Wave Powered Saltwater Desalination Pilot Project Taking Off From Cape Verde

Wave 20 is an off grid saltwater desalination plant powered by the kinetic energy of aquatic waves.  Their pilot project will launch off the coast of west Africa as part of the EUs overall Blue Growth Strategy.

By harnessing the previously untapped reservoir of potential locked away inside of the ocean tide wave 2.0  could supply a significant amount of affordable Freshwater to those who need it most. So far the  European Union has prepared for their pilot project by conducting bathymetric surveys and various other assessments on the site, waves and water quality itself.

“We secured a pledge from the local power and water utility to purchase a full-scale Wave2O plant after trials of a pilot-scale plant have been successfully completed.”  Frederick Warne and co founder of the s m e resolute marina Ltd Olivia subero said

The wave 20 is composed of two wave energy converters, two large 20 ft containers as well as  housing equipment for producing electricity and another for producing Freshwater. In order for those wave energy converters to produce and store energy you must run a flexible hose between them and each container so that pressurized water can flow back and forth

“Process seawater is sourced from an offshore well away from any sources of contamination through a multi-stage filtration system before entering a manifold system that splits its flow into two different paths,” explains Ceberio.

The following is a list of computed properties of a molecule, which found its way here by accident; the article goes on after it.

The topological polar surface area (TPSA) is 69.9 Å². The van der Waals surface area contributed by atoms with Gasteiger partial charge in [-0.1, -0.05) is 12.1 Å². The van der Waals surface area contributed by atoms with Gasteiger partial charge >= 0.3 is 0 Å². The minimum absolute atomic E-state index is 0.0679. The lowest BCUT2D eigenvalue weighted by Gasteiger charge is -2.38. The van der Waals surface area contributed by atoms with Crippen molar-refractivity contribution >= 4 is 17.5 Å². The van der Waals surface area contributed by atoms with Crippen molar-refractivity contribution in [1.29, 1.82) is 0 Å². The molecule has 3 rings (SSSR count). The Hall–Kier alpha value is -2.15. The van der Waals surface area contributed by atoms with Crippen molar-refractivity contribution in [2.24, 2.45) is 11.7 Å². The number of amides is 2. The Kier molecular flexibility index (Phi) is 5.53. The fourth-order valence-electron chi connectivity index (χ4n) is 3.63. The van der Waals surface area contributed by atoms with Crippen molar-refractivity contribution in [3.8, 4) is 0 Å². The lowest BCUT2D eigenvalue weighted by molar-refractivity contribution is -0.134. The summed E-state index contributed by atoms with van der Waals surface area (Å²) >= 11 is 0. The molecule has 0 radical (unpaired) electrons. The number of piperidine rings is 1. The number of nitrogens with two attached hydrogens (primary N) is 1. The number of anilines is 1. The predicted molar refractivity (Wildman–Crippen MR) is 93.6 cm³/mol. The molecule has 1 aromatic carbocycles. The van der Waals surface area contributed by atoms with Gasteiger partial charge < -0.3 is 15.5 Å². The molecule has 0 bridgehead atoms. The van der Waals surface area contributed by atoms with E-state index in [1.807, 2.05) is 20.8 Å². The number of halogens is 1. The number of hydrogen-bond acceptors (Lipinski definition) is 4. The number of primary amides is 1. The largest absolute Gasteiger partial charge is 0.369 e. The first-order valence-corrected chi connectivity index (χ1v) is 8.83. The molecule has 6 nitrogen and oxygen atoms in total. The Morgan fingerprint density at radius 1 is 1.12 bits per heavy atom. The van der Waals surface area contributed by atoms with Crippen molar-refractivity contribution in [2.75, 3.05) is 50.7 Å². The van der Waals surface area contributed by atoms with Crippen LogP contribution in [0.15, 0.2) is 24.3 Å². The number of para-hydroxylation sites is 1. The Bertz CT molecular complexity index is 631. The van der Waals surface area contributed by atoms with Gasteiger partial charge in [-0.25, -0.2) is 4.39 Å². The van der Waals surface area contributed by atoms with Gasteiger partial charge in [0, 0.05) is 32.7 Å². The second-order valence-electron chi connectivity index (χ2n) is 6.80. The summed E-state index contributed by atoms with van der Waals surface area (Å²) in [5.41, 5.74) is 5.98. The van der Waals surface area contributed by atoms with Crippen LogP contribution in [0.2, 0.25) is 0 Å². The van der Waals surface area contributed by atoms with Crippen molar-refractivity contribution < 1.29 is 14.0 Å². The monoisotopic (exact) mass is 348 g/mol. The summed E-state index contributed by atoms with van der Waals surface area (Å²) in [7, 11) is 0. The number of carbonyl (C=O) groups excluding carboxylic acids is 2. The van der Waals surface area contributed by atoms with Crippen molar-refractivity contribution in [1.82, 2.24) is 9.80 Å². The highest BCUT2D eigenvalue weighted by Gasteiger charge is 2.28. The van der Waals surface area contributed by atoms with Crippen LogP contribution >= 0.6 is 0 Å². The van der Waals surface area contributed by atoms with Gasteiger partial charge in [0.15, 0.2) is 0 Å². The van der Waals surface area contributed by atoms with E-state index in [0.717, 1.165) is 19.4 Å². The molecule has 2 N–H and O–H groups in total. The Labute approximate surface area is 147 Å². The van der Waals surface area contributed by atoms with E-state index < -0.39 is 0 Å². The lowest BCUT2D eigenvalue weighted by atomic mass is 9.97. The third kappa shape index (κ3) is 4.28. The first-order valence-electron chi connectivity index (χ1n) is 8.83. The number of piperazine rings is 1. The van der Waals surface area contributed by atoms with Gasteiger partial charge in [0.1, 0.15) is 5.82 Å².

In order to sustain enough pressure, wave induced mechanical energy powers wave energy Converters to drive electricity through two rotary actuators that maintain water pressure at 7000 kPa before being pumped ashore. A pneumatic accumulator then stabilizes undesired Pulsations in pressure before they reach the R/O system.

By sending a second stream of seawater through an energy recovery unit that can harvest electricity from the resulting high pressure Brine wave 20 can take even advantage of waste products to produce more energy. This is what allows the salt water desalination device to maintain a high enough energy efficiency conversion rate for off-grid operations.

Ideally you’d want to construct a dasalinator like this off the coast of a dry and barren desert landscape that still has access to the ocean –  which would of course allow you to produce drinkable fresh water where you couldn’t before, thus expanding our range of habitable conditions.



Wave power for clean drinking water

Cover Photo: Example of similar system from Australia

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